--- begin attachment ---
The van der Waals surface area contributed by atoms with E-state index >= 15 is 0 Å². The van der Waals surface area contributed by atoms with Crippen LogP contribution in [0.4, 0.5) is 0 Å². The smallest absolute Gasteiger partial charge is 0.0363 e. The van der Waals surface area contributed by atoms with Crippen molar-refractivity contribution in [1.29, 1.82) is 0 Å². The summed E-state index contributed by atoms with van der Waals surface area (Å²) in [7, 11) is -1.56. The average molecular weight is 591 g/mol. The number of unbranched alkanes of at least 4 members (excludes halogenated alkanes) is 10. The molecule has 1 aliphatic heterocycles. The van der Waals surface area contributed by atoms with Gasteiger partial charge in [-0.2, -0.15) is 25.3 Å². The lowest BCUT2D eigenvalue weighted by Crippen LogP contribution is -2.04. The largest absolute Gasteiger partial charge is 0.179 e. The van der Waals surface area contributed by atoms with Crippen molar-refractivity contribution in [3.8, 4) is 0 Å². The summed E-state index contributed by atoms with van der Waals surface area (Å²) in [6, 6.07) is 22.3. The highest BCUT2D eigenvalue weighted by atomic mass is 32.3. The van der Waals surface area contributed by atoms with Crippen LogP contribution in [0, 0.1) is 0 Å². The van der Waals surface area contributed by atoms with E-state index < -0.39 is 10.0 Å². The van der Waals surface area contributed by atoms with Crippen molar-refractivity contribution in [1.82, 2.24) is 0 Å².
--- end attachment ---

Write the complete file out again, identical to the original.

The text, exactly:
The van der Waals surface area contributed by atoms with E-state index >= 15 is 0 Å². The van der Waals surface area contributed by atoms with Crippen LogP contribution in [0.4, 0.5) is 0 Å². The smallest absolute Gasteiger partial charge is 0.0363 e. The van der Waals surface area contributed by atoms with Crippen molar-refractivity contribution in [1.29, 1.82) is 0 Å². The summed E-state index contributed by atoms with van der Waals surface area (Å²) in [7, 11) is -1.56. The average molecular weight is 591 g/mol. The number of unbranched alkanes of at least 4 members (excludes halogenated alkanes) is 10. The molecule has 1 aliphatic heterocycles. The van der Waals surface area contributed by atoms with Gasteiger partial charge in [-0.2, -0.15) is 25.3 Å². The lowest BCUT2D eigenvalue weighted by Crippen LogP contribution is -2.04. The largest absolute Gasteiger partial charge is 0.179 e. The van der Waals surface area contributed by atoms with Crippen molar-refractivity contribution in [3.8, 4) is 0 Å². The summed E-state index contributed by atoms with van der Waals surface area (Å²) in [6, 6.07) is 22.3. The highest BCUT2D eigenvalue weighted by atomic mass is 32.3. The van der Waals surface area contributed by atoms with Crippen LogP contribution in [0, 0.1) is 0 Å². The van der Waals surface area contributed by atoms with E-state index < -0.39 is 10.0 Å². The van der Waals surface area contributed by atoms with Crippen molar-refractivity contribution in [1.82, 2.24) is 0 Å².